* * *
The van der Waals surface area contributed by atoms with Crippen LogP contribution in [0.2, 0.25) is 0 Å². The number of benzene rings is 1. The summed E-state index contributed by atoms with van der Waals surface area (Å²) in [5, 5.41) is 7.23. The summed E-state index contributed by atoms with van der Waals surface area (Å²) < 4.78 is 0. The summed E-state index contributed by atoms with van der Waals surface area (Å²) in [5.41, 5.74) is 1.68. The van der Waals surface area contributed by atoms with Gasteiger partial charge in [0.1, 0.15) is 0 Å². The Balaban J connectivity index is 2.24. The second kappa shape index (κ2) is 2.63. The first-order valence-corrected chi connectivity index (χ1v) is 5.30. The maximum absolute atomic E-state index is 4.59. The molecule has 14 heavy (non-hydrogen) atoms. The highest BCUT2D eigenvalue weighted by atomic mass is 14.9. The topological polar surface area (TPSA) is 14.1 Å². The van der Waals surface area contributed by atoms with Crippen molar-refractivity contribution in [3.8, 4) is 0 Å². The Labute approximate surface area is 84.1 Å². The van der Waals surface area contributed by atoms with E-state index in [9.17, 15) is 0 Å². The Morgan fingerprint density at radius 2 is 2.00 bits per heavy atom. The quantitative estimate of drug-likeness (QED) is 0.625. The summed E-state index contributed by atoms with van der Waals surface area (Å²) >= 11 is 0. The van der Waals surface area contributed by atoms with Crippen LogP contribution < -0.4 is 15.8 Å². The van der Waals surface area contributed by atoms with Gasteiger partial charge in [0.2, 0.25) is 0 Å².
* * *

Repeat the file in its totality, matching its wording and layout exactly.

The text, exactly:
The van der Waals surface area contributed by atoms with Crippen LogP contribution in [0.2, 0.25) is 0 Å². The number of benzene rings is 1. The summed E-state index contributed by atoms with van der Waals surface area (Å²) in [5, 5.41) is 7.23. The summed E-state index contributed by atoms with van der Waals surface area (Å²) < 4.78 is 0. The summed E-state index contributed by atoms with van der Waals surface area (Å²) in [5.41, 5.74) is 1.68. The van der Waals surface area contributed by atoms with Gasteiger partial charge in [0.1, 0.15) is 0 Å². The Balaban J connectivity index is 2.24. The second kappa shape index (κ2) is 2.63. The first-order valence-corrected chi connectivity index (χ1v) is 5.30. The maximum absolute atomic E-state index is 4.59. The molecule has 14 heavy (non-hydrogen) atoms. The highest BCUT2D eigenvalue weighted by atomic mass is 14.9. The topological polar surface area (TPSA) is 14.1 Å². The van der Waals surface area contributed by atoms with Crippen molar-refractivity contribution in [3.8, 4) is 0 Å². The Labute approximate surface area is 84.1 Å². The van der Waals surface area contributed by atoms with E-state index in [9.17, 15) is 0 Å². The Morgan fingerprint density at radius 2 is 2.00 bits per heavy atom. The quantitative estimate of drug-likeness (QED) is 0.625. The summed E-state index contributed by atoms with van der Waals surface area (Å²) >= 11 is 0. The van der Waals surface area contributed by atoms with Crippen LogP contribution < -0.4 is 15.8 Å². The van der Waals surface area contributed by atoms with Gasteiger partial charge in [0.2, 0.25) is 0 Å².